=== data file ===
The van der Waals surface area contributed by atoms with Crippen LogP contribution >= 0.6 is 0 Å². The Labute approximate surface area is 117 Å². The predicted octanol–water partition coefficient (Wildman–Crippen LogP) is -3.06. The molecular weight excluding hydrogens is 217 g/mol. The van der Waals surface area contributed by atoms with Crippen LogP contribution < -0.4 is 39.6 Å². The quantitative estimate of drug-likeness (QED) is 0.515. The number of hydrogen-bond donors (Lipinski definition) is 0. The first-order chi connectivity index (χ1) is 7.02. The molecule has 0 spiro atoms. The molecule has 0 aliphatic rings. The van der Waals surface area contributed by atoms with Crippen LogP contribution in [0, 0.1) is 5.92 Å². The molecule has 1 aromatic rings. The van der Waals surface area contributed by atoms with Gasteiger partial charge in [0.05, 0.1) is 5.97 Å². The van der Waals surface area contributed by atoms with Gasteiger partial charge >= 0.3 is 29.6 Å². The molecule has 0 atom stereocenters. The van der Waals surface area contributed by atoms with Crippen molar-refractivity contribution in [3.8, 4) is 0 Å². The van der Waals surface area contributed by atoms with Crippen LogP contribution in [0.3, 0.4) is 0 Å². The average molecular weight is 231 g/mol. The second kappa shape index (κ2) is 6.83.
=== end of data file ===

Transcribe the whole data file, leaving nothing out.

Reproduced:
The van der Waals surface area contributed by atoms with Crippen LogP contribution >= 0.6 is 0 Å². The Labute approximate surface area is 117 Å². The predicted octanol–water partition coefficient (Wildman–Crippen LogP) is -3.06. The molecular weight excluding hydrogens is 217 g/mol. The van der Waals surface area contributed by atoms with Crippen LogP contribution < -0.4 is 39.6 Å². The quantitative estimate of drug-likeness (QED) is 0.515. The number of hydrogen-bond donors (Lipinski definition) is 0. The first-order chi connectivity index (χ1) is 7.02. The molecule has 0 spiro atoms. The molecule has 0 aliphatic rings. The van der Waals surface area contributed by atoms with Crippen LogP contribution in [0, 0.1) is 5.92 Å². The molecule has 1 aromatic rings. The van der Waals surface area contributed by atoms with Gasteiger partial charge in [0.05, 0.1) is 5.97 Å². The van der Waals surface area contributed by atoms with Gasteiger partial charge >= 0.3 is 29.6 Å². The molecule has 0 atom stereocenters. The van der Waals surface area contributed by atoms with Crippen molar-refractivity contribution in [3.8, 4) is 0 Å². The van der Waals surface area contributed by atoms with Crippen LogP contribution in [0.3, 0.4) is 0 Å². The average molecular weight is 231 g/mol. The second kappa shape index (κ2) is 6.83.